The Desire of “The Hound of Heaven”

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“Parable of the Mustard Seed,” a painted window at the YMCA training center for German leadership in Kassel. Photo by tin.G.

Matthew 13:31-33, 44-52

There’s a version of this story that’s been around for quite awhile, and you’ve probably heard some version of it somewhere. I think it started with a guru and enlightenment, but eventually, somebody Christianized it, and this is how I first heard it. 

Somewhere in rural America, an old pastor takes a younger pastor for a walk. 

“How badly do you want to know and follow Jesus?” the older pastor says. 

The younger pastor responds enthusiastically, “As badly as I want to eat my next meal!” 

They come upon a body of water, and the older pastor suddenly kicks the younger pastor’s legs out from under him. (Both of these pastors are men, otherwise it gets either weird or … just super unlikely.) 

The older pastor holds the younger pastor’s head under water RIGHT until the younger pastor is about to lose consciousness. Then he relents. 

The younger pastor comes up, sputtering and gasping for air. 

“Why on earth did you do that?!” the younger pastor demands. 

“Until you want to know and follow Jesus as badly as you wanted to breathe just now,” the old man said, “You’ll never succeed.” 

I’m sorry if you like that story, because I hate that story. 

This is mostly because I have become a mentor to younger pastors and I cannot imagine doing anything like it. I also find it fairly abhorrent for one adult to hold another one against their will for any reason not pertaining to safety. Finally, I don’t like it because I think it puts the emphasis in all the wrong places, and gives credit where it’s not due. 

Basically, I’m as Lutheran as they come, and I think the whole story essentially amounts to works righteousness. But I told you that story for a reason.

Let me explain by way of the Gospel lesson.

There’s a decent enough chance that Matthew here is recording some sayings of Jesus that the community remembered, back to back to back as one dialogue. This seems somehow more likely to some scholars than imagining that he went on and on back to back to back like that in what sort of seems like an unnatural dialogue.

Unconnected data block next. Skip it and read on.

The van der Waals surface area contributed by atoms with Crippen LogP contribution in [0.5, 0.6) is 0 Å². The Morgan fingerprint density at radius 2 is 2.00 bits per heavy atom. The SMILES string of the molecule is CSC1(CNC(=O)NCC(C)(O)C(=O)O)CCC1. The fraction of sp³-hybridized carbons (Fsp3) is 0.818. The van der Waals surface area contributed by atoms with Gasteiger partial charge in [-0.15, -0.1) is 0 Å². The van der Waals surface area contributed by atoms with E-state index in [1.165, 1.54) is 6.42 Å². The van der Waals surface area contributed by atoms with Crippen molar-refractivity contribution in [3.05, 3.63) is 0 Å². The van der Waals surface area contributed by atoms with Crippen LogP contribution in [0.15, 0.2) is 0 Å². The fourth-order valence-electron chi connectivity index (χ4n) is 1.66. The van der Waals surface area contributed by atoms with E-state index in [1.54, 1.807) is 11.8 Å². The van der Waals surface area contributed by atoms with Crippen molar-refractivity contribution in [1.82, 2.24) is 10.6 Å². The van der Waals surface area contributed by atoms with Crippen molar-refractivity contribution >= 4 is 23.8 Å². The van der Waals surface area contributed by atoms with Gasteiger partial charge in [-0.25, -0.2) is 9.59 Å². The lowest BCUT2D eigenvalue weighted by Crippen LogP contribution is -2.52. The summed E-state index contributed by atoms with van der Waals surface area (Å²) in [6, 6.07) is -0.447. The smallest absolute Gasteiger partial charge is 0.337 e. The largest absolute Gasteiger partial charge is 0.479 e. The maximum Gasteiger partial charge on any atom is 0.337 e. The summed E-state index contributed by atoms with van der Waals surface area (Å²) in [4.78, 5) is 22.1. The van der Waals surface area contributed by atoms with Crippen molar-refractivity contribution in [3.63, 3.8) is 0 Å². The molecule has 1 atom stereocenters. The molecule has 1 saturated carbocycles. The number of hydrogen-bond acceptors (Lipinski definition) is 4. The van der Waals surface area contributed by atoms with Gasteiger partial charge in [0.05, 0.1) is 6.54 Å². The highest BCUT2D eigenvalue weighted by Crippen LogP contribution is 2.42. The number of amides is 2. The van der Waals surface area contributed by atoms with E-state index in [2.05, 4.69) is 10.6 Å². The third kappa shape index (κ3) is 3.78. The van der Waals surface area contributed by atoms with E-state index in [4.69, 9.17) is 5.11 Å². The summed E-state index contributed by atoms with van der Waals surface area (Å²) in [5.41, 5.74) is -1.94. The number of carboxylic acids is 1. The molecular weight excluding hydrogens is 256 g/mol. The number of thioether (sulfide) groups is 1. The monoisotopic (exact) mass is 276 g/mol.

It doesn’t matter, really. 

The point is that this is the sort of thing that Jesus wanted to emphasize: that the kingdom of heaven is like — once again, it is like a thing that grows. A mustard seed. A tiny seed, and usually not one that someone would sow on purpose. But in this parable in Matthew, someone does, apparently, sow it on purpose, and it grows strong — much like we talked about last week — and becomes a home for the birds. 

Then, the kingdom of heaven is like yeast that a woman kneads into bread. Once again, a little goes a long way. The little seed became a big tree, and now, a bit of yeast levens all the bread and causes it to rise. 

Then two more parables, these about someone who gave all they had to get something they saw as valuable. 

Then another parable about fishing, where there is an abundance. 

The kingdom of heaven, apparently, is like all of these things. This is why the disciples, I think, lied to the Lord when he asked them if they understood. 

I want to go back to the pearl of great price and the treasure hidden in the field. In his version, Luke also includes a woman who turns the house upside down looking for a lost coin.